Animated GIFs

GIFs are files that can show a number of still images in a continuous video sequence. Artistic, free-spirit sort of businesses, or content based heavily on strong opinions, such as from an online reviewer, have a better ground for using this sort of digital medium. Some GIFs can be serious, but their nature of automatically loading and constantly repeating is inherently a little “in your face,” making them well-suited to comedy.

Animated GIFs are generally lighthearted and silly, used in contexts where professionalism isn’t emphasized. Be careful about using these if your brand is meant to be serious, or if it’s an inappropriate topic for such material. GIFs are usually more welcome on social media, so consider using them for intriguing or eye-catching visuals to draw attention to a link for your latest blog post, video, etc. In the case of video, a GIF cut from one of the most interesting parts can work wonders.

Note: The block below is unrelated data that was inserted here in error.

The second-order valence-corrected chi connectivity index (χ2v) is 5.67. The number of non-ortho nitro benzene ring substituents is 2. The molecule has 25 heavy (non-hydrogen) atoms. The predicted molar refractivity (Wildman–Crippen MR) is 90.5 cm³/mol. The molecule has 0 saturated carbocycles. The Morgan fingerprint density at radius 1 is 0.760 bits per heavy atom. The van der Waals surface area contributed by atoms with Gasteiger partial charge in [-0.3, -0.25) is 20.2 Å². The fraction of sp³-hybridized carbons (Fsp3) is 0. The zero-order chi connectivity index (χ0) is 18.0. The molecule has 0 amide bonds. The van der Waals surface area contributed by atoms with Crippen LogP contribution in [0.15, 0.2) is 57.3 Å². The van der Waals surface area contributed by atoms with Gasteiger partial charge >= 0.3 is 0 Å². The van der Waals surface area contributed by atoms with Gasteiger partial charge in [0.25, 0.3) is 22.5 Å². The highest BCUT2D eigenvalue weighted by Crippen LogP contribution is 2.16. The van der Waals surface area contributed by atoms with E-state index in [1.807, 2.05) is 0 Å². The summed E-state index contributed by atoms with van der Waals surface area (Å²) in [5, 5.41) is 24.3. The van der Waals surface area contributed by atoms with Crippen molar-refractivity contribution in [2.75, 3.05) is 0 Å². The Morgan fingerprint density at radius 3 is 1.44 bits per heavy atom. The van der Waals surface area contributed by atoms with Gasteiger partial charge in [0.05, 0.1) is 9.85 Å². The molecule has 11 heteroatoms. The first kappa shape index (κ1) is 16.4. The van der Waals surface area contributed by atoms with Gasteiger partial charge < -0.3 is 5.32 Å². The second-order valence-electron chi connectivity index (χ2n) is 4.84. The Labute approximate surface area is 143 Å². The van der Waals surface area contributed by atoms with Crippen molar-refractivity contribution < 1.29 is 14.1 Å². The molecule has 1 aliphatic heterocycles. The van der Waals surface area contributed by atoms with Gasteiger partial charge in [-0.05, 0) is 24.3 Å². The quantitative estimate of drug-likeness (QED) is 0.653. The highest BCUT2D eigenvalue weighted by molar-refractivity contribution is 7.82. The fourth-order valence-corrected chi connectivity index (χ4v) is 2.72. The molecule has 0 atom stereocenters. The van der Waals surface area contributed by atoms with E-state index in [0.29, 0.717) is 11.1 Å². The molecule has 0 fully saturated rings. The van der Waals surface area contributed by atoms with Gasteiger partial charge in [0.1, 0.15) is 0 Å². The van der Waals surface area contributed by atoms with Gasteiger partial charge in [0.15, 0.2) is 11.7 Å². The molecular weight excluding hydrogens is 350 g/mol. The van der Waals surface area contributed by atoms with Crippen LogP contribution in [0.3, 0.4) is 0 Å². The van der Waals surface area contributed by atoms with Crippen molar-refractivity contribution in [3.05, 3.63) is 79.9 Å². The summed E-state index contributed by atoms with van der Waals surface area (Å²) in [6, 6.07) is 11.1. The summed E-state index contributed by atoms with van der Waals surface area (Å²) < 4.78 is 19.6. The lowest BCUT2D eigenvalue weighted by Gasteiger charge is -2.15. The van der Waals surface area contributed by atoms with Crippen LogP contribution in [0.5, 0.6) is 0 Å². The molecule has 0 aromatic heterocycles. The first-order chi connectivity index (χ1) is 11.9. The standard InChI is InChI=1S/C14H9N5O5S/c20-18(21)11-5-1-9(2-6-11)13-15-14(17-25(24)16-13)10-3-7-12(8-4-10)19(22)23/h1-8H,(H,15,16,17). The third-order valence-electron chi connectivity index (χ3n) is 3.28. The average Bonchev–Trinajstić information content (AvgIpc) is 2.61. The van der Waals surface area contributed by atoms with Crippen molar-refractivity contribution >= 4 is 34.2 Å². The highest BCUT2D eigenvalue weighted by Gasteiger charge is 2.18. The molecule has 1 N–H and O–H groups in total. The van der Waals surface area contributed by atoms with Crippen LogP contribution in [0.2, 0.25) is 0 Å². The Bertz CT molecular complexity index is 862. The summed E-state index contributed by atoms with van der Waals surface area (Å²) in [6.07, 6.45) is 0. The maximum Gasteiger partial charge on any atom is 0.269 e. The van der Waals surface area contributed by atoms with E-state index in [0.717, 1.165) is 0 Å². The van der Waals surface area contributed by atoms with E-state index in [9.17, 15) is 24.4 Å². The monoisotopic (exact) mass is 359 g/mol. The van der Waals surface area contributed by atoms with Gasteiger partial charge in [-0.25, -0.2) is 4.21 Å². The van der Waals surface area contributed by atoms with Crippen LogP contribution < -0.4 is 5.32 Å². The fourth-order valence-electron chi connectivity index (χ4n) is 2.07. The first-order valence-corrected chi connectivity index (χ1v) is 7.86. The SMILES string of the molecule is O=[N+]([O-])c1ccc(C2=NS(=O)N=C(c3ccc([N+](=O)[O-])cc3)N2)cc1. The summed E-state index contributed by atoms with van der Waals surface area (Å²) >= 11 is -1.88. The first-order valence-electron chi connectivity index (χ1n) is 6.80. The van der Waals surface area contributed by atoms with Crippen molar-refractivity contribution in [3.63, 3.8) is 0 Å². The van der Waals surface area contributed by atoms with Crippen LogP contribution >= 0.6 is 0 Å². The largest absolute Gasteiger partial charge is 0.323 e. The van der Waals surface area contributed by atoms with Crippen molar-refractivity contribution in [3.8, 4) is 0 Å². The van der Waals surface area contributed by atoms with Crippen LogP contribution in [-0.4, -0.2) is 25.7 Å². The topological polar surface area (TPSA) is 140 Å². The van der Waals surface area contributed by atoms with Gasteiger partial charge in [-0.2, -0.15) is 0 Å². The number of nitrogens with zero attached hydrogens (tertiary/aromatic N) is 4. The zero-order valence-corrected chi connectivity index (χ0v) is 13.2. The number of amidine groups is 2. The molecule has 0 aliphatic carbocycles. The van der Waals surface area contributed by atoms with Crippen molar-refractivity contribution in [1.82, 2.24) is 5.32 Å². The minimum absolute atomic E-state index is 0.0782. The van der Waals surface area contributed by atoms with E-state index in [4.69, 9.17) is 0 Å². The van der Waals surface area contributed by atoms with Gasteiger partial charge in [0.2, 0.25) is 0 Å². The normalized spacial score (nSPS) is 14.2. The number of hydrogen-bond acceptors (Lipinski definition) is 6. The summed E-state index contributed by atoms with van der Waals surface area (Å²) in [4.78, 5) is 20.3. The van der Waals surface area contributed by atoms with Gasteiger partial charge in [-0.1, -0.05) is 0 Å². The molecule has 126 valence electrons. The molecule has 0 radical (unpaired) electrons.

This popular and potent form of visual media involves multiple data visualizations all tied together into an attractively designed image that conveys a simple, sharable concept using plenty of credible sources. Infographics can be a bigger job than custom graphics or data visualization, and sometimes even bigger than videos. Because they are not videos, however, they are easier to quickly absorb, enjoy, and share with others. As a result, a great infographic can set a wildfire on social media, especially if it’s attractive at a glance.

Infographics don’t have to be used for wide-appeal, sharable content, however. They’re also a good way of outlining the story behind a compelling case study, which you could use mainly to enhance traffic on a mailing list. In any case where you have a complicated, data-heavy message, consider making an infographic.

Video Content

Image via Flickr by quinn.anya

Cisco has reported that by 2019, video content will account for 80 percent of all traffic online. Videos are sometimes more work than infographics, but they don’t have to be, especially if your brand is more casual. Artists are even making vlogs to better connect with their fans. A short and interesting video could be used to draw in cold traffic, or you could make personalized videos, a growing trend in the B2B realm, where a single customer makes a bigger difference.